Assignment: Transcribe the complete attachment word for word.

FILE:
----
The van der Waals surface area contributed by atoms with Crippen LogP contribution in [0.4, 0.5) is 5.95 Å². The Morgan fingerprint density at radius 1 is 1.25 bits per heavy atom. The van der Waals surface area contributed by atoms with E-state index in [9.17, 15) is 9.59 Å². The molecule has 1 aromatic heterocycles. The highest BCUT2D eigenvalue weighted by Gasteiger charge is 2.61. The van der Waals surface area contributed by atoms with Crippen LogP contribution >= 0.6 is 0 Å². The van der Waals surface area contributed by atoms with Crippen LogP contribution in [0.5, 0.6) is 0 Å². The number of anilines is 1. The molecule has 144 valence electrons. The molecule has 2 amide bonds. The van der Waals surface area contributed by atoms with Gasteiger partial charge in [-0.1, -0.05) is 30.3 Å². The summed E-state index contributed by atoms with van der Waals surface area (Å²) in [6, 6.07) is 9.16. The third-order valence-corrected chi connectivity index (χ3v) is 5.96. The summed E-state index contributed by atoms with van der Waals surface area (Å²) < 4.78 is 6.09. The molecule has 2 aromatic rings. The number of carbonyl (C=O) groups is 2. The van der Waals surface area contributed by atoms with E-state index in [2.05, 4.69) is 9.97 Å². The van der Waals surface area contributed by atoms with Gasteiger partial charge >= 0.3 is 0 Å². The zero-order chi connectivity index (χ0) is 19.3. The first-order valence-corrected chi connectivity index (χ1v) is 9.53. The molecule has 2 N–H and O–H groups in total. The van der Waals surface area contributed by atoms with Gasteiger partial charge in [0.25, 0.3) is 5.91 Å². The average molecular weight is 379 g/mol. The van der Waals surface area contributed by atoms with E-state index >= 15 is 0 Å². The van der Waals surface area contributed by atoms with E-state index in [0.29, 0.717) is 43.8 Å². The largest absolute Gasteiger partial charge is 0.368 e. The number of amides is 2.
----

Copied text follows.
The van der Waals surface area contributed by atoms with Crippen LogP contribution in [0.4, 0.5) is 5.95 Å². The Morgan fingerprint density at radius 1 is 1.25 bits per heavy atom. The van der Waals surface area contributed by atoms with E-state index in [9.17, 15) is 9.59 Å². The molecule has 1 aromatic heterocycles. The highest BCUT2D eigenvalue weighted by Gasteiger charge is 2.61. The van der Waals surface area contributed by atoms with Crippen LogP contribution >= 0.6 is 0 Å². The van der Waals surface area contributed by atoms with Crippen LogP contribution in [0.5, 0.6) is 0 Å². The number of anilines is 1. The molecule has 144 valence electrons. The molecule has 2 amide bonds. The van der Waals surface area contributed by atoms with Gasteiger partial charge in [-0.1, -0.05) is 30.3 Å². The summed E-state index contributed by atoms with van der Waals surface area (Å²) in [6, 6.07) is 9.16. The third-order valence-corrected chi connectivity index (χ3v) is 5.96. The summed E-state index contributed by atoms with van der Waals surface area (Å²) < 4.78 is 6.09. The molecule has 2 aromatic rings. The number of carbonyl (C=O) groups is 2. The van der Waals surface area contributed by atoms with E-state index in [2.05, 4.69) is 9.97 Å². The van der Waals surface area contributed by atoms with Gasteiger partial charge >= 0.3 is 0 Å². The zero-order chi connectivity index (χ0) is 19.3. The first-order valence-corrected chi connectivity index (χ1v) is 9.53. The molecule has 2 N–H and O–H groups in total. The van der Waals surface area contributed by atoms with Gasteiger partial charge in [0.25, 0.3) is 5.91 Å². The average molecular weight is 379 g/mol. The van der Waals surface area contributed by atoms with E-state index >= 15 is 0 Å². The van der Waals surface area contributed by atoms with E-state index in [0.29, 0.717) is 43.8 Å². The largest absolute Gasteiger partial charge is 0.368 e. The number of amides is 2.